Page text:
That light many of us saw at the end of the NHL lockout tunnel a couple of weeks ago?
It now looks like it was actually the train coming in the other direction. A season threatening bullet-train whose sole purpose it is to smash the hopes and dreams of hockey fans the world over.
In a move that surprised pretty much nobody, the NHL cancelled all games through November on Friday (ESPN).
The hopes for an 82-game season have now been completely dashed.
What is worse is that one gets the feeling that the only people who really care are the fans.
The two sides are barely talking. Never mind that though—the two sides can't even reach a simple agreement to meet again and try and negotiate some sort of resolution to this situation.
As bad as things look, it is likely to get much worse very soon. The reason for that is that the Winter Classic, the NHL's marquee event since 2008, is teetering on the brink of being canceled.
In fact, as ESPN reported earlier today, there are rumors circulating that the Winter Classic will be cancelled by Thursday.
It is somewhat ironic that the Winter Classic would be next on the chopping block. Since its debut in 2008, the Winter Classic has, arguably, been one of the biggest reasons for the increase in hockey related revenue since the last lockout.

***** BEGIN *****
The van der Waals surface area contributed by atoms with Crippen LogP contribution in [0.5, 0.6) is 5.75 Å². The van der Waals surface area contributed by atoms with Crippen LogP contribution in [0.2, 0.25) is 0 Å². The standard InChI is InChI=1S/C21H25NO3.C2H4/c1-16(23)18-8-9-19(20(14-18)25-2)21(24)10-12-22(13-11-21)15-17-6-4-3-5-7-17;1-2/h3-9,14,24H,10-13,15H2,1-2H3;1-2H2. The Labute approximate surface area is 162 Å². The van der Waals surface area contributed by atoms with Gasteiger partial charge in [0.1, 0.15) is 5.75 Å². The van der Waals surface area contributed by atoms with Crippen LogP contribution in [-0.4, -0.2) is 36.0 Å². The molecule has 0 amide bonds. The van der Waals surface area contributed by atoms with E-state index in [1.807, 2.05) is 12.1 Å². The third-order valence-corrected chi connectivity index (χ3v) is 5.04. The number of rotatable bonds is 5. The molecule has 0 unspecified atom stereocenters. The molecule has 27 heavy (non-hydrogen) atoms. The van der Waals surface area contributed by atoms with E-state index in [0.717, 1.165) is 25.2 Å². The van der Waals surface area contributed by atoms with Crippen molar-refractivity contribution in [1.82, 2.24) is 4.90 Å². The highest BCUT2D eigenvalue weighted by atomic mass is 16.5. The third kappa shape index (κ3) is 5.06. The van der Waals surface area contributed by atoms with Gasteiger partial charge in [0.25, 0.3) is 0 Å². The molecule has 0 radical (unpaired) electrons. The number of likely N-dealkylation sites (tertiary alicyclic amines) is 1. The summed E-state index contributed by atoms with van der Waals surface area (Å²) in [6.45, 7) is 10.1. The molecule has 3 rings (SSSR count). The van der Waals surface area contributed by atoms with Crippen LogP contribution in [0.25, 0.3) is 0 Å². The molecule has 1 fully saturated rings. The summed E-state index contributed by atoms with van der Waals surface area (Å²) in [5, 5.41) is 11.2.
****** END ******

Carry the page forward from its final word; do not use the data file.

The first event in 2008, at Ralph Wilson stadium in Orchard Park, New York, between the Pittsburgh Penguins and Buffalo Sabres, set an NHL attendance record of 71,217 fans.
In 2009, the second Winter Classic at Wrigley Field between the Detroit Red Wings and Chicago Blackhawks had the highest television ratings in the United States since1976.
The 2011 Winter Classic at Heinz Field in Pittsburgh between the Washington Capitals and Pittsburgh Penguins gave birth to the very popular HBO 24/7 documentary that covered the behind the scenes stories revolving around both teams leading up to the game.
The 2013 Winter Classic is scheduled to take place at Michigan Stadium—aka The Big House—on New Year's Day. It is supposed to pit the Toronto Maple Leafs against the Detroit Red Wings, the first time a Canadian team has played in the Winter Classic.
There is a reasonable chance that if the game is played, it could set an all-time attendance record for any hockey game, seeing as how the current record of 104,073 was set in that very same stadium, a 2010 game between the Michigan Wolverines and Michigan State Spartans.
I say it is ironic that the Winter Classic might be canceled next because, as noted above, it has been such a huge revenue producer for the NHL—and that increase in revenue is the main point of division between the NHL and NHLPA.
But, barring something really unexpected happening, the NHL will cut the head off of it's cash cow and I predict you will see this announcement come by Friday, November 2, 2012, at the absolute latest.
Here are three reasons why.